Count your bites, lose weight?

Article posted in: Diet & Nutrition

As I write this, I am eating a turkey sandwich, biting and chewing slowly and counting the number of times I’ve bitten the delicious combination of sliced turkey breast, lettuce, tomatoes and mustard on whole wheat bread. I’m up to 37 slow and thoughtful bites. And this, it turns out, could be a key to weight loss.

According to a study published in the journal Advances in Obesity, Weight Management & Control, people who take fewer bites—considered, for the purposes of the study, the number of times you chew or swallow—lose more weight than people who take more bites. It sounds like a no-brainer: of course you lose weight if you don’t swallow as much food. But part of what the researchers discovered is that people who set limits on the number of bites they take each day consumed fewer calories but reported feeling just as full as those who ate more food. (Now I’m up to 100 bites.)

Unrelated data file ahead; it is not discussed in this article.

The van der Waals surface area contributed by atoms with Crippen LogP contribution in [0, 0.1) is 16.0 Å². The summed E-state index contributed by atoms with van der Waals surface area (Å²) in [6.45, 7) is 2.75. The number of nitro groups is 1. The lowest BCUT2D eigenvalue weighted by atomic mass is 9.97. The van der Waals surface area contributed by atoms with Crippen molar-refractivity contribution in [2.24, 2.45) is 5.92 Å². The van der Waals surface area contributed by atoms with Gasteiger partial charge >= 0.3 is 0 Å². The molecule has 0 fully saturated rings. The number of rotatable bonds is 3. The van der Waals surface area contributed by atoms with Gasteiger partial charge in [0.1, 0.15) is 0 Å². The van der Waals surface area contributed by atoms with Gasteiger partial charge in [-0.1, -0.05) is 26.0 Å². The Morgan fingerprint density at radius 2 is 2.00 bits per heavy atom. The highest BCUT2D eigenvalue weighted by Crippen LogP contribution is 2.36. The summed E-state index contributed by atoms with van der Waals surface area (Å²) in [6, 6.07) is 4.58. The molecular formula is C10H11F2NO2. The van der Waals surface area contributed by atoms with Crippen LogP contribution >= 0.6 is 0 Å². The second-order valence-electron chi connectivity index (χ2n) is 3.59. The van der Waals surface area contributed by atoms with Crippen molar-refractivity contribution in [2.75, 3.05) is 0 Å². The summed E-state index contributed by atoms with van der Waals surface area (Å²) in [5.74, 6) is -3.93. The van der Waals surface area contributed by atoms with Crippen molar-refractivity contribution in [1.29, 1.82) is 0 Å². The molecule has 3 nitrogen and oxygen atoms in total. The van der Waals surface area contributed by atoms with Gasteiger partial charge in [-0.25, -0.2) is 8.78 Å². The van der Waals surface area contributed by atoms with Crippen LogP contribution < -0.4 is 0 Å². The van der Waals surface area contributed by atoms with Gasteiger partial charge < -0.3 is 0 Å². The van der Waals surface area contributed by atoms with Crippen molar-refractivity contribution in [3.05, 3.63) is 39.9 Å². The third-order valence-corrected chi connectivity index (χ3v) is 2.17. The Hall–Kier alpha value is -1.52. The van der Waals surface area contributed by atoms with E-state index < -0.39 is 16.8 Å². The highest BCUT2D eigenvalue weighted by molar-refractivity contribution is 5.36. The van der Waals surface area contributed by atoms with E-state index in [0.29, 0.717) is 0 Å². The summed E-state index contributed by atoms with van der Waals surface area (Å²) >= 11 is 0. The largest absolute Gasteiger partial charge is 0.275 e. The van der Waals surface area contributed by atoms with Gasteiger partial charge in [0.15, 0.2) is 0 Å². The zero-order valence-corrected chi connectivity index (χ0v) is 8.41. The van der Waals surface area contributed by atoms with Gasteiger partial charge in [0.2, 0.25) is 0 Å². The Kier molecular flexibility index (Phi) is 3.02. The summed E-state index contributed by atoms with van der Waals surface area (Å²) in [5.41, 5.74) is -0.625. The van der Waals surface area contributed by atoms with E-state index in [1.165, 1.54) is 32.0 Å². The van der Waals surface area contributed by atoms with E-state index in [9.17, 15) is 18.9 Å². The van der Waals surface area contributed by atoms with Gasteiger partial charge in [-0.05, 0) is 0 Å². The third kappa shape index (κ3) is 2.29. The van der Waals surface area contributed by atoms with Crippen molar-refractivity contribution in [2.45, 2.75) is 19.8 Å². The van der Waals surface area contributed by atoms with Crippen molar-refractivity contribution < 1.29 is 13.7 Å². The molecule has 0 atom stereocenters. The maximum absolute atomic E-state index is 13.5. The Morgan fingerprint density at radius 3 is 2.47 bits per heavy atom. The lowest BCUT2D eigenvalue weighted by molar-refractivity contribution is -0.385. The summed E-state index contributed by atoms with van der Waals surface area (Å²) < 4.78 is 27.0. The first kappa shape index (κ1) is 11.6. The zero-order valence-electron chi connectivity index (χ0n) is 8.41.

The key seems to lie in the fact that counting tends to force people to slow down. By eating more slowly, you give your body enough time to start the digestion process and send your brain the message that it is feeling satisfied (like I’m beginning to, now that I’m at 110 bites). People who cut their average daily number of bites by 20 percent lost just as much weight as those who cut their bites by 30 percent, the study found. (Now I’m at 115.)

While the practice might seem somewhat intense—to say nothing of what it is likely to do to mealtime conversation—it works, and researchers say is simpler than counting calories, a practice most people hate.

I’m at 125 now. And, man, am I ever full.